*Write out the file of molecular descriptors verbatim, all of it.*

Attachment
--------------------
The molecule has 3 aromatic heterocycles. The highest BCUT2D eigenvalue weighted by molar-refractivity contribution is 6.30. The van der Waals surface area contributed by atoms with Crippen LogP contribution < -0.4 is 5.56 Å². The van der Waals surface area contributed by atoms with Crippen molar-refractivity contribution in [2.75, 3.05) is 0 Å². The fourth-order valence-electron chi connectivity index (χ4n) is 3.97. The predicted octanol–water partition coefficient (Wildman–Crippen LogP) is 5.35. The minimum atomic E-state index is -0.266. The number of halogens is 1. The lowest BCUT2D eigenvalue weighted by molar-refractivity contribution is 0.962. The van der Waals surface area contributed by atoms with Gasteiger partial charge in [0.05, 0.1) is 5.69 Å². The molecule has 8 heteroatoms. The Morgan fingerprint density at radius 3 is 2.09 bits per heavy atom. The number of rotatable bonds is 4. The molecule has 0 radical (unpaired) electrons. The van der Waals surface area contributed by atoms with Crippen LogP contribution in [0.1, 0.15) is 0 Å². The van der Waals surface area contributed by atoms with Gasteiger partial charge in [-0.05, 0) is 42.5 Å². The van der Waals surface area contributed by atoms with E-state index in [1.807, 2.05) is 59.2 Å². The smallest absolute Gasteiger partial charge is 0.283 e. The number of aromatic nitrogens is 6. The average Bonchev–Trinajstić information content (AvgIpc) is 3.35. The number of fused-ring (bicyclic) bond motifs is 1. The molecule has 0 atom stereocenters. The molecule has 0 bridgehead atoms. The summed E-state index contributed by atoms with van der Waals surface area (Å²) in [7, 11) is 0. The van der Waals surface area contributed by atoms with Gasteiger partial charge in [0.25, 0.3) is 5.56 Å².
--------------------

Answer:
The molecule has 3 aromatic heterocycles. The highest BCUT2D eigenvalue weighted by molar-refractivity contribution is 6.30. The van der Waals surface area contributed by atoms with Crippen LogP contribution < -0.4 is 5.56 Å². The van der Waals surface area contributed by atoms with Crippen molar-refractivity contribution in [2.75, 3.05) is 0 Å². The fourth-order valence-electron chi connectivity index (χ4n) is 3.97. The predicted octanol–water partition coefficient (Wildman–Crippen LogP) is 5.35. The minimum atomic E-state index is -0.266. The number of halogens is 1. The lowest BCUT2D eigenvalue weighted by molar-refractivity contribution is 0.962. The van der Waals surface area contributed by atoms with Gasteiger partial charge in [0.05, 0.1) is 5.69 Å². The molecule has 8 heteroatoms. The Morgan fingerprint density at radius 3 is 2.09 bits per heavy atom. The number of rotatable bonds is 4. The molecule has 0 radical (unpaired) electrons. The van der Waals surface area contributed by atoms with Crippen LogP contribution in [0.1, 0.15) is 0 Å². The van der Waals surface area contributed by atoms with Gasteiger partial charge in [-0.05, 0) is 42.5 Å². The van der Waals surface area contributed by atoms with E-state index in [1.807, 2.05) is 59.2 Å². The smallest absolute Gasteiger partial charge is 0.283 e. The number of aromatic nitrogens is 6. The average Bonchev–Trinajstić information content (AvgIpc) is 3.35. The number of fused-ring (bicyclic) bond motifs is 1. The molecule has 0 atom stereocenters. The molecule has 0 bridgehead atoms. The summed E-state index contributed by atoms with van der Waals surface area (Å²) in [7, 11) is 0. The van der Waals surface area contributed by atoms with Gasteiger partial charge in [0.25, 0.3) is 5.56 Å².